The library is the setting for a humble stakeout I conduct in order to meet my supposed double, someone locals have been seeing regularly at various locations around town. The appearance of a double, or doppelgänger (German for double walker or goer), is a subject that has been written about or alluded to throughout human history.

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Edgar Allan Poe’s 1839 story “William Wilson” describes a ghostly double. Poe’s birthday (January 19), and much of the story narrator’s description of his boyhood days resembles the author’s own life, right down to the name of the school William Wilson attends as a child. Here is a link to the story in its entirety.

Another story of a ghostly double is the equally famous novella by Fyodor Dostoevsky, The Double, most recently adapted for the cinema by director Richard Ayoade. Click the poster below to view the trailer.

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Thanks to Josh Strickens, Sarah Fillingate, Tammy Moreleck, and the librarian at the Barton Public Library for making this episode possible. I’m afraid I got the librarian’s permission to record her voice, but I did not get her name. Thanks also to Tori Miller of Four Hands, Prom Queen, and Ben Von Wildenhaus for providing the music. Thanks also Shawn Crapo, Angel Smith, Marina Altschiller, and Tara Mcdonough for the support.

Sincerely,

John Herman

Episode 6 – Requiem

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Episode 6: Requiem is now available where ever you listen to podcasts, including iTunes, Stitcher, and Google Play. First time listening? Here is Episode 1. Subscribe to stay up to date as the mystery unfolds. After listening to Episode 6, listeners are encouraged to explore companion materials below.

Episode 6 is a reference to Wolfgang Amadeus Mozart’s Requiem Mass, the famous composer’s final work. Click below for a performance of the work.

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The cause of Mozart’s death is a mystery. Officially his death was attributed to “hitziges Frieselfieber” or a severe miliary fever. Researchers have proposed at least 118 causes of death, including strep throat, trichinosis, the flu, and mercury poisoning. Here is a brief video telling the story behind Mozart’s final days and the composition of the requiem which is even more mysterious then the brief telling that Tom Alligost offered.

Also referenced during this episode was Scotland’s Glamis castle, which is also known as Scotland’s most haunted castle. Glamis Castle is situated beside the village of Glamis in Angus, Scotland. It is the home of the Earl and Countess of Strathmore and Kinghorne, and is open to the public. If anyone is listening from Scotland, then please be in touch with any thoughts.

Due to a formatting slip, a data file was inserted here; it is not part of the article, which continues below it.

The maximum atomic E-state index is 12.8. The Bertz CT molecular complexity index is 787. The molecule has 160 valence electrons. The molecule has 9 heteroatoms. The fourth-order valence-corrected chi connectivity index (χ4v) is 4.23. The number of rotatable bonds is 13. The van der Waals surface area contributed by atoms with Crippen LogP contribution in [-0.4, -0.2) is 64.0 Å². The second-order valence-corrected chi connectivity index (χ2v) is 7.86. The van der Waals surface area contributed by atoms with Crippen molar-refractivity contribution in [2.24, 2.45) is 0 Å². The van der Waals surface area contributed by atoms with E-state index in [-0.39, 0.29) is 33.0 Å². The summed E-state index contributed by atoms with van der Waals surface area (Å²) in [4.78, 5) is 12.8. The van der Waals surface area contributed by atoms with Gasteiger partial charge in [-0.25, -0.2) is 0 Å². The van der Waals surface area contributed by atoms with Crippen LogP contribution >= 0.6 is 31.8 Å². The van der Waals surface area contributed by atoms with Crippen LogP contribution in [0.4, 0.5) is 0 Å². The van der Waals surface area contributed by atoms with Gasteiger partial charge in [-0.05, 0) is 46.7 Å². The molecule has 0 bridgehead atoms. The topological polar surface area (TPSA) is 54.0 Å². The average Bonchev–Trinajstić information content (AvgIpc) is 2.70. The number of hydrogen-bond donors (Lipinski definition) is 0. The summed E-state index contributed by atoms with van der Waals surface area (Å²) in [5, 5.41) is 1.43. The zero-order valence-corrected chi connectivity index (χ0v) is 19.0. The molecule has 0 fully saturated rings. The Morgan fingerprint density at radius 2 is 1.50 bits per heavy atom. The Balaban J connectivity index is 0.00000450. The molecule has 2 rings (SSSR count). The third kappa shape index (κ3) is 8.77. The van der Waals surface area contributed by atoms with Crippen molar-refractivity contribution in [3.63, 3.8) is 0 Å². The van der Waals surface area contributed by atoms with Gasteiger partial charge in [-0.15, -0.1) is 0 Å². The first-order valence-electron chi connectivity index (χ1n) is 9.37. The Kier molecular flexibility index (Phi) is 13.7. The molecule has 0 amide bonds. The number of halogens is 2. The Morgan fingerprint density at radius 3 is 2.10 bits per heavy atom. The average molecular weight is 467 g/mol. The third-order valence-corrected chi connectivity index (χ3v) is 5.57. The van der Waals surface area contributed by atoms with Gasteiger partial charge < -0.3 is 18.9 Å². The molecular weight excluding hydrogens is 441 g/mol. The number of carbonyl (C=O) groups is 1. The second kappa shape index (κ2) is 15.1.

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Finally, as promised, here is a list of all the album slipcase covers that I now own as quadruplicates:

  1. Whipped Cream & Other Delights by Herb Alpert & the Tijuana Brass
  2. Nether Lands by Dan Fogelberg
  3. Stardust by Willie Nelson
  4. John Denver’s Greatest Hits by John Denver
  5. Philosophy of the World by The Shaggs
  6. An Evening with Mantovani by Mantovani and His Orchestra
  7. Among My Souvenirs by Bing Crosby
  8. Walt Disney’s Mary Poppins featuring Julie Andrews and Dick Van Dyke

This project is a co-production with Partners in Crime Media. Thanks to Tom Alligost, Calista Kira, and my wife Carol for making this episode possible. Thanks also to Prom Queen, Ben Von Wildenhaus, and Rudy Sims for providing the music. Thanks also Jeremy Murphy, Erika Kestenbaum Skoglund, and Jordan Smith for the support.

Please take a moment to rate and review this program on iTunes so word can spread. Thank you.

Sincerely,

John Herman

 

Episode 4: Eventide

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Episode 4: Eventide is now available where ever you listen to podcasts, including iTunes, Stitcher, and Google Play. First time listening? Here is Episode 1. Subscribe to stay up to date as the mystery unfolds. After listening to Episode 4, listeners are encouraged to explore companion materials below.

Several record albums have been mention during the podcast including Whipped Cream & Other Delights (1965) by Herb Alpert & the Tijuana Brass, Nether Lands by Dan Fogelberg, and most recently Stardust (1978) by Willie Nelson. Click on the album cover below to hear a track from each album respectively.